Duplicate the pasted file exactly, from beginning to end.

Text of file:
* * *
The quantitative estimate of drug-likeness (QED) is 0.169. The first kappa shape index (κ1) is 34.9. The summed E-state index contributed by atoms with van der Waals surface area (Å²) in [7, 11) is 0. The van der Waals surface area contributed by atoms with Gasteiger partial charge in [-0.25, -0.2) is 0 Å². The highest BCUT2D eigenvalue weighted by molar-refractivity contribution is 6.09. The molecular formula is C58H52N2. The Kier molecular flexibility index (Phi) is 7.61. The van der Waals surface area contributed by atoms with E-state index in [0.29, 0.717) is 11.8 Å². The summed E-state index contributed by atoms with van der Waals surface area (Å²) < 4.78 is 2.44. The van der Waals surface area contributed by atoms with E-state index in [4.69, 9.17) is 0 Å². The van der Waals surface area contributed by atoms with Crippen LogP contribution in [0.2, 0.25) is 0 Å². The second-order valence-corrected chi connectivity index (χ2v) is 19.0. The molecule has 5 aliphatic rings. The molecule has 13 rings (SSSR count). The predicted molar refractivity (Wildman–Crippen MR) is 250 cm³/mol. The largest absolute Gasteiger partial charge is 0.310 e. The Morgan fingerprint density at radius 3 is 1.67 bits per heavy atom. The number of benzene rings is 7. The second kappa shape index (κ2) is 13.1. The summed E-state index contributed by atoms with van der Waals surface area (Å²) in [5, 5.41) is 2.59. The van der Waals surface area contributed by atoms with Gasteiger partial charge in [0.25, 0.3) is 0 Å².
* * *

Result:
The quantitative estimate of drug-likeness (QED) is 0.169. The first kappa shape index (κ1) is 34.9. The summed E-state index contributed by atoms with van der Waals surface area (Å²) in [7, 11) is 0. The van der Waals surface area contributed by atoms with Gasteiger partial charge in [-0.25, -0.2) is 0 Å². The highest BCUT2D eigenvalue weighted by molar-refractivity contribution is 6.09. The molecular formula is C58H52N2. The Kier molecular flexibility index (Phi) is 7.61. The van der Waals surface area contributed by atoms with E-state index in [0.29, 0.717) is 11.8 Å². The summed E-state index contributed by atoms with van der Waals surface area (Å²) < 4.78 is 2.44. The van der Waals surface area contributed by atoms with E-state index in [4.69, 9.17) is 0 Å². The van der Waals surface area contributed by atoms with Crippen LogP contribution in [0.2, 0.25) is 0 Å². The second-order valence-corrected chi connectivity index (χ2v) is 19.0. The molecule has 5 aliphatic rings. The molecule has 13 rings (SSSR count). The predicted molar refractivity (Wildman–Crippen MR) is 250 cm³/mol. The largest absolute Gasteiger partial charge is 0.310 e. The Morgan fingerprint density at radius 3 is 1.67 bits per heavy atom. The number of benzene rings is 7. The second kappa shape index (κ2) is 13.1. The summed E-state index contributed by atoms with van der Waals surface area (Å²) in [5, 5.41) is 2.59. The van der Waals surface area contributed by atoms with Gasteiger partial charge in [0.25, 0.3) is 0 Å².